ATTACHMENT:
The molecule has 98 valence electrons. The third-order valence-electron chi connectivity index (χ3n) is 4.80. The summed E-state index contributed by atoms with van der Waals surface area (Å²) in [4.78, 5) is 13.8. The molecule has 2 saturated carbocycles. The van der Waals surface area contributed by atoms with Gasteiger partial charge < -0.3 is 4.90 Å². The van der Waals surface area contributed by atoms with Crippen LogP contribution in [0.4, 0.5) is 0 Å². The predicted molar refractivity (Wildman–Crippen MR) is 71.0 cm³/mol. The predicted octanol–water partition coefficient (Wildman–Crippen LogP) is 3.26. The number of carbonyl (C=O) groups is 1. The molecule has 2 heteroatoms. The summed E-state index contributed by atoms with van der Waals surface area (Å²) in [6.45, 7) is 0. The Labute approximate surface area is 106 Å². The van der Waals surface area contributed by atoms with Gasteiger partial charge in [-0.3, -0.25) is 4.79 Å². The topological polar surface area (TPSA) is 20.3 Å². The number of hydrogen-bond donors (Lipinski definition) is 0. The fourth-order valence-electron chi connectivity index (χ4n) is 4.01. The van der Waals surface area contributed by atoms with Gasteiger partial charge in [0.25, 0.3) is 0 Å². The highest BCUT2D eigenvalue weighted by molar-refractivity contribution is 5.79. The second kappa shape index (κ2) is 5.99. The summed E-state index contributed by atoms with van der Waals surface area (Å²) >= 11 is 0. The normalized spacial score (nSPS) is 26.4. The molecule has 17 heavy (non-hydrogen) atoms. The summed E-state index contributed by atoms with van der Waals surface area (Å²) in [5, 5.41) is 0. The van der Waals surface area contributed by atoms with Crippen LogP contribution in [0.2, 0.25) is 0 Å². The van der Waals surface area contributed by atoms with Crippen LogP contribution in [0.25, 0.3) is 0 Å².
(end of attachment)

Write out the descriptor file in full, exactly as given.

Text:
The molecule has 98 valence electrons. The third-order valence-electron chi connectivity index (χ3n) is 4.80. The summed E-state index contributed by atoms with van der Waals surface area (Å²) in [4.78, 5) is 13.8. The molecule has 2 saturated carbocycles. The van der Waals surface area contributed by atoms with Gasteiger partial charge < -0.3 is 4.90 Å². The van der Waals surface area contributed by atoms with Crippen LogP contribution in [0.4, 0.5) is 0 Å². The predicted molar refractivity (Wildman–Crippen MR) is 71.0 cm³/mol. The predicted octanol–water partition coefficient (Wildman–Crippen LogP) is 3.26. The number of carbonyl (C=O) groups is 1. The molecule has 2 heteroatoms. The summed E-state index contributed by atoms with van der Waals surface area (Å²) in [6.45, 7) is 0. The Labute approximate surface area is 106 Å². The van der Waals surface area contributed by atoms with Gasteiger partial charge in [-0.3, -0.25) is 4.79 Å². The topological polar surface area (TPSA) is 20.3 Å². The number of hydrogen-bond donors (Lipinski definition) is 0. The fourth-order valence-electron chi connectivity index (χ4n) is 4.01. The van der Waals surface area contributed by atoms with Gasteiger partial charge in [0.25, 0.3) is 0 Å². The highest BCUT2D eigenvalue weighted by molar-refractivity contribution is 5.79. The second kappa shape index (κ2) is 5.99. The summed E-state index contributed by atoms with van der Waals surface area (Å²) >= 11 is 0. The normalized spacial score (nSPS) is 26.4. The molecule has 17 heavy (non-hydrogen) atoms. The summed E-state index contributed by atoms with van der Waals surface area (Å²) in [5, 5.41) is 0. The van der Waals surface area contributed by atoms with Crippen LogP contribution in [0.2, 0.25) is 0 Å². The van der Waals surface area contributed by atoms with Crippen LogP contribution in [0.25, 0.3) is 0 Å².